Astronomy:Geological history of Mars

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Short description: Physical evolution of the planet Mars

The geological history of Mars follows the physical evolution of Mars as substantiated by observations, indirect and direct measurements, and various inference techniques. Methods dating back to 17th century techniques developed by Nicholas Steno, including the so-called law of superposition and stratigraphy, used to estimate the geological histories of Earth and the Moon, are being actively applied to the data available from several Martian observational and measurement resources. These include the landers, orbiting platforms, Earth-based observations, and Martian meteorites.

Observations of the surfaces of many Solar System bodies reveal important clues about their evolution. For example, a lava flow that spreads out and fills a large impact crater is likely to be younger than the crater. On the other hand, a small crater on top of the same lava flow is likely to be younger than both the lava and the larger crater since it can be surmised to have been the product of a later, unobserved, geological event. This principle, called the law of superposition, along with other principles of stratigraphy first formulated by Nicholas Steno in the 17th century, allowed geologists of the 19th century to divide the history of the Earth into the familiar eras of Paleozoic, Mesozoic, and Cenozoic. The same methodology was later applied to the Moon[1] and then to Mars.[2]

HiRISE image illustrating Steno's law of superposition. The dark-toned lava flow overlies (is younger than) the light-toned terrain at right. The ejecta of the crater at centre overlies both units, indicating that the crater is younger than both units.

Another stratigraphic principle used on planets where impact craters are well preserved is that of crater number density. The number of craters greater than a given size per unit surface area (usually million km2) provides a relative age for that surface. Heavily cratered surfaces are old, and sparsely cratered surfaces are young. Old surfaces have many big craters, and young surfaces have mostly small craters or none at all. These stratigraphic concepts form the basis for the Martian geologic timescale.

Relative ages from stratigraphy

Stratigraphy establishes the relative ages of layers of rock and sediment by denoting differences in composition (solids, liquids, and trapped gasses). Assumptions are often incorporated about the rate of deposition, which generates a range of potential age estimates across any set of observed sediment layers.

Absolute ages

The primary technique for calibrating the ages to the Common Era calendar is radiometric dating. Combinations of different radioactive materials can improve the uncertainty in an age estimate based on any one isotope.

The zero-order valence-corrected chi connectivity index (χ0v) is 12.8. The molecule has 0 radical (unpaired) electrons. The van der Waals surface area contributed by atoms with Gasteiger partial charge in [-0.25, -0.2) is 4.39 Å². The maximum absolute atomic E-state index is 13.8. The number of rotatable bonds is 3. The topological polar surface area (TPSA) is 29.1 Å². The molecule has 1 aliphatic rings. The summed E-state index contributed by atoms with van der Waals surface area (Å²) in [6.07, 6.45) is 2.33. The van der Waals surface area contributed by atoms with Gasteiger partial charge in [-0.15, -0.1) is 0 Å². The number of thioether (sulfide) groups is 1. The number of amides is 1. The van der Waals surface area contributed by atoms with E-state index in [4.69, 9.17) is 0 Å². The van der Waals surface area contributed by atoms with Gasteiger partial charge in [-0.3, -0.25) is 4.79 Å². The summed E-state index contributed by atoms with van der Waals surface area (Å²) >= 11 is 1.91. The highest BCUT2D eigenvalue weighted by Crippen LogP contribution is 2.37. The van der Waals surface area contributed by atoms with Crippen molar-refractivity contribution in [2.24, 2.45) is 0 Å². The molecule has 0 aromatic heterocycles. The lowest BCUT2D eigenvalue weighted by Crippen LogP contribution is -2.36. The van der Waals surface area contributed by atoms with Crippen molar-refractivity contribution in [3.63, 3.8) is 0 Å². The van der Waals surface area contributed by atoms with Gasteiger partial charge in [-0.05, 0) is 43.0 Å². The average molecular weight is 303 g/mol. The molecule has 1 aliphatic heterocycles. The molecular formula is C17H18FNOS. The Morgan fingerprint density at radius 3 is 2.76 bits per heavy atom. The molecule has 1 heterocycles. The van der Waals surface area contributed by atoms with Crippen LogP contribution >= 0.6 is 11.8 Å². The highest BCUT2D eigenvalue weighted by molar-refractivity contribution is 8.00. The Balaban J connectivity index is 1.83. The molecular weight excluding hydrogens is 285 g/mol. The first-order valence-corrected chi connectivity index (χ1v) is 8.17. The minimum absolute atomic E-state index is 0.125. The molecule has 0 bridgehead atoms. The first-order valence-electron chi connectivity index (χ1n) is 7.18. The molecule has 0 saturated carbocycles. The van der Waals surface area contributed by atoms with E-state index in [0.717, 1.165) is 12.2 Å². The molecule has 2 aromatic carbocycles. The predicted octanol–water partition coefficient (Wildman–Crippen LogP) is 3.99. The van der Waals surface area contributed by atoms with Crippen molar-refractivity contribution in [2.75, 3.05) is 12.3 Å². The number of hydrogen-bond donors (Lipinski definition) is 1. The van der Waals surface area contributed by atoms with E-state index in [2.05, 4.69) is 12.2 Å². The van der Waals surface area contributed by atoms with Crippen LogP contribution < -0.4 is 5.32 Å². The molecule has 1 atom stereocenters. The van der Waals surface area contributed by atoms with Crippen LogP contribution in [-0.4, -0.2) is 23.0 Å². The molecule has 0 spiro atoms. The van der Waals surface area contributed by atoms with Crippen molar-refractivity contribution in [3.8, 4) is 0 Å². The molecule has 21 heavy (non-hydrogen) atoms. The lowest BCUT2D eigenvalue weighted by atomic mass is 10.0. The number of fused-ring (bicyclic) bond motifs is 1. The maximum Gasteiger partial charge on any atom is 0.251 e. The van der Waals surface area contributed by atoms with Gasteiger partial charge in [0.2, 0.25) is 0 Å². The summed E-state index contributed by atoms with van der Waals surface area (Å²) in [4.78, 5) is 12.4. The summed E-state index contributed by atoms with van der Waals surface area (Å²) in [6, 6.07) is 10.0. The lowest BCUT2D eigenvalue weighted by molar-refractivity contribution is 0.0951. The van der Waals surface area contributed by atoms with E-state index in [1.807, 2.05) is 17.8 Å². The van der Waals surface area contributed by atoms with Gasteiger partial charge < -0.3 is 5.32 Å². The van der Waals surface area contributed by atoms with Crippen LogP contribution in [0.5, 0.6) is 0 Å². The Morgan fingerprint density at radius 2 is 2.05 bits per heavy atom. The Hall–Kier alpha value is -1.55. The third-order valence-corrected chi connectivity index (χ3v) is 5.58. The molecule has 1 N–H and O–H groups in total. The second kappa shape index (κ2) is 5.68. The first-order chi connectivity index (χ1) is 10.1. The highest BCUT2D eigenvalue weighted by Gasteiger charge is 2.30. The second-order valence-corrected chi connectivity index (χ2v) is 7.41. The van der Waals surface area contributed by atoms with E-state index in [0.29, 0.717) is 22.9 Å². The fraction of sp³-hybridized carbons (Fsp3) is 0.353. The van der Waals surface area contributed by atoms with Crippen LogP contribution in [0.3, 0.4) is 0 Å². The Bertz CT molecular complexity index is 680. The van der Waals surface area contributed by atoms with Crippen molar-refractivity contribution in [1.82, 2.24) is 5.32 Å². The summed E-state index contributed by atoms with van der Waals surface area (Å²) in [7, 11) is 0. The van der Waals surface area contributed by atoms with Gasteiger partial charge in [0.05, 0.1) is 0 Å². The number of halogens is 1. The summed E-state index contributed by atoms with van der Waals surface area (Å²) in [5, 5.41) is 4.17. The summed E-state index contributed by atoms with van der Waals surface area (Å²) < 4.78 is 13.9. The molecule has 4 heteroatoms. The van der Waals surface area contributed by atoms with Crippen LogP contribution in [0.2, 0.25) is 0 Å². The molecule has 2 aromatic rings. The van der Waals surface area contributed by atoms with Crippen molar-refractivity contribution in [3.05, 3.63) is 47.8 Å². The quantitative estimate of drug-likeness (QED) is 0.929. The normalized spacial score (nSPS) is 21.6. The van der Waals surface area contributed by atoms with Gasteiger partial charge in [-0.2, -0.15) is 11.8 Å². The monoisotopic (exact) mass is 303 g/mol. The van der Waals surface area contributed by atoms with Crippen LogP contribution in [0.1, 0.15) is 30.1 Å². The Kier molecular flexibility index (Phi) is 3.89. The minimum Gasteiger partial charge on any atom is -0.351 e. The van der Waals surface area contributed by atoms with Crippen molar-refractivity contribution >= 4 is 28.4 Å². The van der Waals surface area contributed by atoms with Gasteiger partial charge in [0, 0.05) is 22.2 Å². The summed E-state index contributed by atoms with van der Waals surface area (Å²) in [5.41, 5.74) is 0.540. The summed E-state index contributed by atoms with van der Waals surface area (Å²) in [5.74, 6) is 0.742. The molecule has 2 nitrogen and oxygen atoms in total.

By using stratigraphic principles, rock units' ages can usually only be determined relative to each other. For example, knowing that Mesozoic rock strata making up the Cretaceous System lie on top of (and are therefore younger than) rocks of the Jurassic System reveals nothing about how long ago the Cretaceous or Jurassic Periods were. Other methods, such as radiometric dating, are needed to determine absolute ages in geologic time. Generally, this is only known for rocks on the Earth. Absolute ages are also known for selected rock units of the Moon based on samples returned to Earth.

Assigning absolute ages to rock units on Mars is much more problematic. Numerous attempts[3][4][5] have been made over the years to determine an absolute Martian chronology (timeline) by comparing estimated impact cratering rates for Mars to those on the Moon. If the rate of impact crater formation on Mars by crater size per unit area over geologic time (the production rate or flux) is known with precision, then crater densities also provide a way to determine absolute ages.[6] Unfortunately, practical difficulties in crater counting[7] and uncertainties in estimating the flux still create huge uncertainties in the ages derived from these methods. Martian meteorites have provided datable samples that are consistent with ages calculated thus far,[8] but the locations on Mars from where the meteorites came (provenance) are unknown, limiting their value as chronostratigraphic tools. Absolute ages determined by crater density should therefore be taken with some skepticism.[9]

Crater density timescale

Studies of impact crater densities on the Martian surface[10] have delineated four broad periods in the planet's geologic history.[11] The periods were named after places on Mars that have large-scale surface features, such as large craters or widespread lava flows, that date back to these time periods. The absolute ages given here are only approximate. From oldest to youngest, the time periods are:

  • Pre-Noachian Represents the interval from the accretion and differentiation of the planet about 4.5 billion years ago (Gya) to the formation of the Hellas impact basin, between 4.1 and 3.8 Gya.[12] Most of the geologic record of this interval has been erased by subsequent erosion and high impact rates. The crustal dichotomy is thought to have formed during this time, along with the Argyre and Isidis basins.
  • Noachian Period (named after Noachis Terra): Formation of the oldest extant surfaces of Mars between 4.1 and about 3.7 billion years ago (Gya). Noachian-aged surfaces are scarred by many large impact craters. The Tharsis bulge is thought to have formed during the Noachian, along with extensive erosion by liquid water producing river valley networks. Large lakes or oceans may have been present.